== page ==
Tyece: That essay (Dreams Do Not Arrive In Neat Packages) tells the story of meeting a young woman who recognized my “Twenties Unscripted” t-shirt while I was out in D.C. That was a very visceral and memorable moment for me in just realizing for the first time that my words were reaching people in a way I had once only dreamed of. I worry that millennials can get very caught up in the overdose of dream propaganda. “Do what you love.” “Rise and grind.” You know, every other expression you read as a quote on someone’s Instagram at 7 a.m. But, we have to be willing to let our dreams have a non-linear path the same way our lives do. I still work a full-time job. I still have to deal with the monotony of bills and grocery shopping. I still am wildly impatient when it comes to the progress Twenties Unscripted has made. But, that dos not mean that I don’t have my dream.

“Do not live by default. Do not let life bulldoze you over.”

TameeksB: Living on purpose and with a purpose is so important. But we all know people who simply go through the motions of life. They aren’t concerned with living the life they were created to live. And being around people like that can be distracting. What advice would you offer someone who is either not living on purpose and/or is surrounded by people not concerned with their own purpose?

Tyece: I’ve said before that your dream deferred will become someone else’s dream done. That isn’t to say that there should be a sense of competition or urgency. But if you choose not to live on purpose and manifest your vision, at some point you’ll see that vision manifested by someone else and in another way. If you are cool with that, then don’t live on purpose. If not, start carving out a path of intentionality.  

In terms of being surrounded by people who are not concerned with their own purpose, I would say give yourself some space from them, but also be patient with those kinds of people. It does not make someone any less because they have not yet chosen to live a life aligned with their purpose; maybe they don’t even know what that purpose is yet. But, for your own sanity and the sanctity of your purpose, you do have to create a healthy distance from those types of people. Understand where they can and can’t fit into your life. Be vigilant about your own goals and don’t give them too much access to the vision.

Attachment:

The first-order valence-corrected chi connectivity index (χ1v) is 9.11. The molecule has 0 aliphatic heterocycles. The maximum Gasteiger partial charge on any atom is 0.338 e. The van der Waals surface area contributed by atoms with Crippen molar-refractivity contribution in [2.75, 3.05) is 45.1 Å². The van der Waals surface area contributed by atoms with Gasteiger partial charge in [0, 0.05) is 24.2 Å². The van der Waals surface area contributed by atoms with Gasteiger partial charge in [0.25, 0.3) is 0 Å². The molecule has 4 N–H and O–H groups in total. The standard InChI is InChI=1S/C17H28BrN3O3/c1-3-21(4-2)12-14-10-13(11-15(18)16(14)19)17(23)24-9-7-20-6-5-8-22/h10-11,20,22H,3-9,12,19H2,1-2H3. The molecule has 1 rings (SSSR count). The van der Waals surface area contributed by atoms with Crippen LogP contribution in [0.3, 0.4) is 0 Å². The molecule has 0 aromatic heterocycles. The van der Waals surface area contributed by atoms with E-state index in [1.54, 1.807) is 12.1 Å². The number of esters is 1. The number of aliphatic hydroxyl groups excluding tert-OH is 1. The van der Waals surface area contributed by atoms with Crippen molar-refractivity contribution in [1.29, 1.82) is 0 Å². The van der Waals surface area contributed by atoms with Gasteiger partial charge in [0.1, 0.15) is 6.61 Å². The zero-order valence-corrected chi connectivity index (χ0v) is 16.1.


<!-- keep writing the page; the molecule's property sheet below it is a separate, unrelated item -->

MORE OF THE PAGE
“Ultimately, you can rent someone else’s vision for your life, or decide to build yours 
from the ground up. Renting is more convenient, but can cost you your sanity 
if you’re not careful.”

TameeksB: A lot of people deal with the issue of their parents pushing their dreams on to them. For example, maybe the parents want their child to be a doctor when said child wants to be a musician. What advice would you offer someone who is having a hard time following their dream because their parents or someone in their life wants them to pursue something different?

Tyece: It would be easy to say, “Ignore your parents and listen to the drumbeat of your own heart.” But, that wouldn’t be fair because the truth is most of us value our parents’ opinions. We want them to be proud of us. But, we also have to reconcile their vision for our future with the conviction we have about our own path. My parents learned about my blog two years ago and even though they both have some qualms with it, I believe they learned to accept it because I was so unwavering in my love for it. So, stand firm in your truth. And be patient with your parents if they don’t understand it at first. But, if you have an unwavering sense of conviction about why you are on this Earth, it will have a ripple effect on everyone in your life.

Tyece Wilkins believes in the power of witty women, wise words and full wine glasses. She is the creator and editor-in-chief of Twenties Unscripted and author of Twenties Unscripted: A Journey of Womanhood, Writing, and Relativity, available for purchase on Amazon now. Visit to read more of her work and connect with her on Twitter @tyunscripted.